Brisbane: Australian Prime Minister Julia Gillard on Monday made a Barack Obama-style "Yes we will" pledge to transform the country`s healthcare and workforce ahead of knife-edge weekend elections.
Welsh-born Gillard, the country`s first woman leader, talked up a planned broadband network and mocked opposition leader Tony Abbott`s new initiative against illegal immigrants at an austere Labor Party "launch" in Brisbane.
"Yes we will move forward with confidence and optimism," said the `humble` Gillard, at the climax of a low-key, 40-minute speech focusing on health and education.
"Yes we will keep our economy growing stronger day by day. Yes we will offer people the benefits and dignity of work. Yes we will transform our education system so every child gets the benefit of a great education."
The latest Newspoll gave the red-headed former lawyer a four-point lead ahead of Saturday`s election as she strives to overcome voter disquiet over her June party coup against elected leader Kevin Rudd.
Wearing a simple black suit, the unmarried Gillard, 48, stressed Labor`s economic record in avoiding a recession during the financial crisis as her party seeks to avoid becoming the first one-term government since World War II.
"We emerged from this downturn stronger than the rest of the world," she said. "That`s a fantastic opportunity but to seize this opportunity we`ve got to have strong management, we`ve got to have proper plans for the future and I have them."
The former education minister, whose parents emigrated in the 1960s and were sitting in the front row, praised Rudd`s "great achievements" before quickly moving on to the importance of schooling, jobs and the "power of technology".
She attacked the conservative Abbott`s economic plans and his new promise to personally advise naval commanders on whether to turn back boats carrying hundreds of Afghans and Sri Lankans seeking asylum to the country`s north.
"What Mr Abbott wants that commander to do is take their eyes off the safety of the crew... (and) go inside and give him a call. That`s Mr Abbott`s plans to stop the boats," she said, raising laughs in the modest auditorium.
"And then presumably from the safety of Kirribilli (the prime ministerial residence on Sydney Harbour) as he watches luxury yachts go by, Mr Abbott is going to provide some advice to that commander about how to stop the boats.”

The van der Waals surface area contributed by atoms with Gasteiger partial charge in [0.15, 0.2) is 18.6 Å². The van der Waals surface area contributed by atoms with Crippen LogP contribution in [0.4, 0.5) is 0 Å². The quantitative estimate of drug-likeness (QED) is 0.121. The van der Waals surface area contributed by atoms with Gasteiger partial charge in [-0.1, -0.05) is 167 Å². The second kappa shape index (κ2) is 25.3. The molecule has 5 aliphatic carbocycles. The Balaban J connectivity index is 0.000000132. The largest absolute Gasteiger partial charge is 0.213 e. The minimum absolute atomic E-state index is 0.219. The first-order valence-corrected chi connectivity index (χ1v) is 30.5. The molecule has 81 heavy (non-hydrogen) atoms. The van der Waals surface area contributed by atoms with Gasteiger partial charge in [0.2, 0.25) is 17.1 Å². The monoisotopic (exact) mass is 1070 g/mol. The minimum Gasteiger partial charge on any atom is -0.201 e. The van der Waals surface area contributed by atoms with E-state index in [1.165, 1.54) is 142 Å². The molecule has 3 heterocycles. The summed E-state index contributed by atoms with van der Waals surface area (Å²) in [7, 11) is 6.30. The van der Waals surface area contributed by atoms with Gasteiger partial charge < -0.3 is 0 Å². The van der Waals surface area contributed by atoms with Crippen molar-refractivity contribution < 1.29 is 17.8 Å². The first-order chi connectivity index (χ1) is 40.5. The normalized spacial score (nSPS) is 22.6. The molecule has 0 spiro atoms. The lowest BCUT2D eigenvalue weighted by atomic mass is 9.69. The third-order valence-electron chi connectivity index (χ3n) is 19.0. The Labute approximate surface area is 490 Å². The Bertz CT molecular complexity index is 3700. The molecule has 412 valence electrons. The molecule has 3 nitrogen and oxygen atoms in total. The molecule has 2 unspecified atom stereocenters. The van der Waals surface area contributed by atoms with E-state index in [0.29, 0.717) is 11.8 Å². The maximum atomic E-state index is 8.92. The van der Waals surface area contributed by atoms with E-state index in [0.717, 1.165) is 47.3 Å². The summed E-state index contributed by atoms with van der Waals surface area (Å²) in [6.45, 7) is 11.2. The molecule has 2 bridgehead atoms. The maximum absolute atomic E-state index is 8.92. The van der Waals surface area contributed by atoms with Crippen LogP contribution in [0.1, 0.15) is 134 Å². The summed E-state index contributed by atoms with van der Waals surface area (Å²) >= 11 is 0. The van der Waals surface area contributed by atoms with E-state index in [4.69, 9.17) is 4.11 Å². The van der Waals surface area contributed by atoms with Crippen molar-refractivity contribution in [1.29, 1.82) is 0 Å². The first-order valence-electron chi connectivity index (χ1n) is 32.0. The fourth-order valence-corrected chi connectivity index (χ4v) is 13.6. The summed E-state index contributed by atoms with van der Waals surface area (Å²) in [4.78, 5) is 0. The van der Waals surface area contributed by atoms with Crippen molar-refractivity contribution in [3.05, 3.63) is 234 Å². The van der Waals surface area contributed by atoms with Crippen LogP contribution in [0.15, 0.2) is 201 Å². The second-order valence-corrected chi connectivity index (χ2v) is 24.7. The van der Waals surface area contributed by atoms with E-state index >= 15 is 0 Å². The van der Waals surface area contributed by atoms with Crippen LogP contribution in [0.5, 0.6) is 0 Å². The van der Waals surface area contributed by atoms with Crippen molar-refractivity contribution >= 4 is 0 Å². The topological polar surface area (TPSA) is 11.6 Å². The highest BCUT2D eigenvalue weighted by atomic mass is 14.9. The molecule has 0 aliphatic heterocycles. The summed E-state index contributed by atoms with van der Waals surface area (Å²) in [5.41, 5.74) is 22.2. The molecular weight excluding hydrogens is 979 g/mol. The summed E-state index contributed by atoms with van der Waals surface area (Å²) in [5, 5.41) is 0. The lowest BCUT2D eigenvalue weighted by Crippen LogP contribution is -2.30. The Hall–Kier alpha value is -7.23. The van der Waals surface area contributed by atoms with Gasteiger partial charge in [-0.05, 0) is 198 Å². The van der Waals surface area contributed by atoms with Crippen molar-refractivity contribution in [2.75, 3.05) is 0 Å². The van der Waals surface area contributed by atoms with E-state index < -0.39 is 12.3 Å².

"Friends, this is a nonsense and every Australian will see through it I`m sure."
Gillard said an AUD 43 billion (USD 38 billion) plan to wire 93 percent of homes with high-speed broadband would vastly improve lives, and vowed Internet medical consultations for Outback residents by next year.
She pledged good education for all and better training, as well as to ease cost of living pressures which have made Australians among the world`s hardest workers, eroding its famed quality of life.
"It can be tough... setting the alarm clock early, getting the kids out to school," Gillard said, returning to a well-worn campaign theme.
But the Prime Minister made scant mention of climate change or Australia`s downtrodden Aborigines, two major themes of Rudd`s 2007 election win.
Analysts have decried a lacklustre campaign by both Labor and the Coalition, focusing on small-scale pledges and policy minutiae, despite a fascinating backdrop highlighted by Rudd`s spectacular ousting just seven weeks ago.
The atheist, childless Gillard is pitted against Abbott, a colourful, pro-family religious conservative who has steered clear of the gaffes which have studded his career to mount a strong challenge.
A swing of just 2.3 percent would drive Labor from power less than three years after Rudd ended conservative John Howard`s 11-year reign.